Every year, architects and engineers return to school to keep up with continually changing aspects of their professions.
For example, all active AIA (American Institute of Architects) members are required to complete 18 learning unit (LU) hours per year, with at least eight of those hours relating to health, safety and/or welfare (HSW).
“Materials, technology, code issues, advances in structures and certainly environmental issues change, and we learn more about them as time and knowledge increase,” said Jim West, AIA, dean of the College of Architecture, Art and Design at Mississippi State University. “For instance, we know a lot more about issues of environmental sustainability now than we did 15 to 20 years ago.”
Depending on location, the most popular LU subject areas involve environmental issues, sustainable design practices, energy, materials technology and codes/regulations.
The guidelines are stringent, yet somewhat flexible. Any AIA member who fails to complete the annual requirement is given a nine-month grace period, and credits earned in the following year apply to the deficit. Members that exceed the annual requirement may carry up to 18 LU hours, including eight hours of HSW, over to the following year. However, it is not cumulative and may not be carried past the one-year limit. The activity reporting deadline is September 30; transcript records are updated daily on www.aia.org for AIA members.
“I consider continuing education as a challenge for our profession to stay current on new technologies and methods in order to better serve our clients and the public,” said JBHM Architects partner Joseph S. Henderson, AIA. “More and more states are moving towards an emphasis on continuing ed components that qualify as ‘health, safety and welfare’ issues.”
HSW subject areas, based on the Architect Registration Examination, encompass some 30 topics ranging from acoustics and construction administration to interior design and surveying methods.
The AIA has a network of more than 2,500 educational providers, and private vendors offer many continuing education courses online and through the mail. Professional conferences typically offer continuing education courses, and local AIA chapters periodically offer workshops and seminars.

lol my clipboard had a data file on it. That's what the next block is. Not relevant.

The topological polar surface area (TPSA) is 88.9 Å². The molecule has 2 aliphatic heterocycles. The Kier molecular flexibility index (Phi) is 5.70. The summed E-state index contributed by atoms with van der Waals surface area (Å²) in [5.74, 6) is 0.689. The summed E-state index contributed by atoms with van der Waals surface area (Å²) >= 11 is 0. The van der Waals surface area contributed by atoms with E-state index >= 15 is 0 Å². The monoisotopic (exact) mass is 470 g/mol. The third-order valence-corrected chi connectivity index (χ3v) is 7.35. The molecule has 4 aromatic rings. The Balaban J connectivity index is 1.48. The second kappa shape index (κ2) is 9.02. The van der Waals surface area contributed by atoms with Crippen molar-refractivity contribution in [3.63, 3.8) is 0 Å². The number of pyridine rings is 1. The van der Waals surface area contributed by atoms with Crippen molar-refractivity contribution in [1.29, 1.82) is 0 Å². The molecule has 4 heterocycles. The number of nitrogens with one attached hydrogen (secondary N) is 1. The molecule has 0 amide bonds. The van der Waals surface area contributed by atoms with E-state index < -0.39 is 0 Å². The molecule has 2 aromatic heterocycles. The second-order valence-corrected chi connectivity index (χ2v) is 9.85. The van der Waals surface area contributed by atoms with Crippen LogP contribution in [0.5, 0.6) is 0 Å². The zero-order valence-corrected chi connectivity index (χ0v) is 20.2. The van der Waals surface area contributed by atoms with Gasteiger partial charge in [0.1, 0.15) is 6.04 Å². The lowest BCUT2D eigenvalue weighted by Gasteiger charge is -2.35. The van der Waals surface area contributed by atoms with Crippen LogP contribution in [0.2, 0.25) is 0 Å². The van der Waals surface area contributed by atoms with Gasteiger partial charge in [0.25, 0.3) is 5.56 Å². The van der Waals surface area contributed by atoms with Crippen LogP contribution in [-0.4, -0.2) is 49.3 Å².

“Some architectural offices have vendors that make learning lunch presentations to discuss their products and services,” said West. “The most effective of these methods are the half- and full-day CEU workshops.”
Licensed engineers are required to earn 15 technical professional development hour (PDH) credits per year and two PDH ethics credits every three years.
“Engineering as a whole is a profession that changes all the time,” said Amber Cutcliff, P.E., president of the Jackson branch of the American Society of Civil Engineers (ASCE) and a Neel-Schaffer engineer. “It’s a field that’s always trying to improve upon itself, and new issues are arising constantly. For instance, electronic waste is becoming important because it affects the environment negatively.
There are always advances in materials like concrete and asphalt, so you have to keep up with how to handle and install the material.”
The 139,000-member ASCE hosts more than 275 seminars and computer workshops annually on a variety of technical, management and regulatory topics. These seminars are held in dozens of cities across the U.S. In addition, the society offers customized onsite training and numerous distance-learning programs, including live interactive web/teleconference seminars, online courses and courses on CD, videotape and audiotape.
“At our monthly meetings, we usually have a speaker do a technical presentation for us, for which we get a half-hour professional development credit,” said Cutcliff. “Also, the Mississippi section, which is made up of four branches, has a two-day annual meeting in November, where we’ll have three different presentations going on at any one time. People can choose which to attend based on how it applies to their area of expertise. The opportunity is there to earn multiple credits.”
The ASCE would like to see additional education required for its members by seeking national support for Policy Statement 465, said Cutcliff.
“If adopted, it would require engineers to obtain a master’s degree or approved equivalent before they may sit for the licensing exam,” she said.
Contact MBJ contributing writer Lynne W. Jeter at Lynne.Jeter@gmail.com.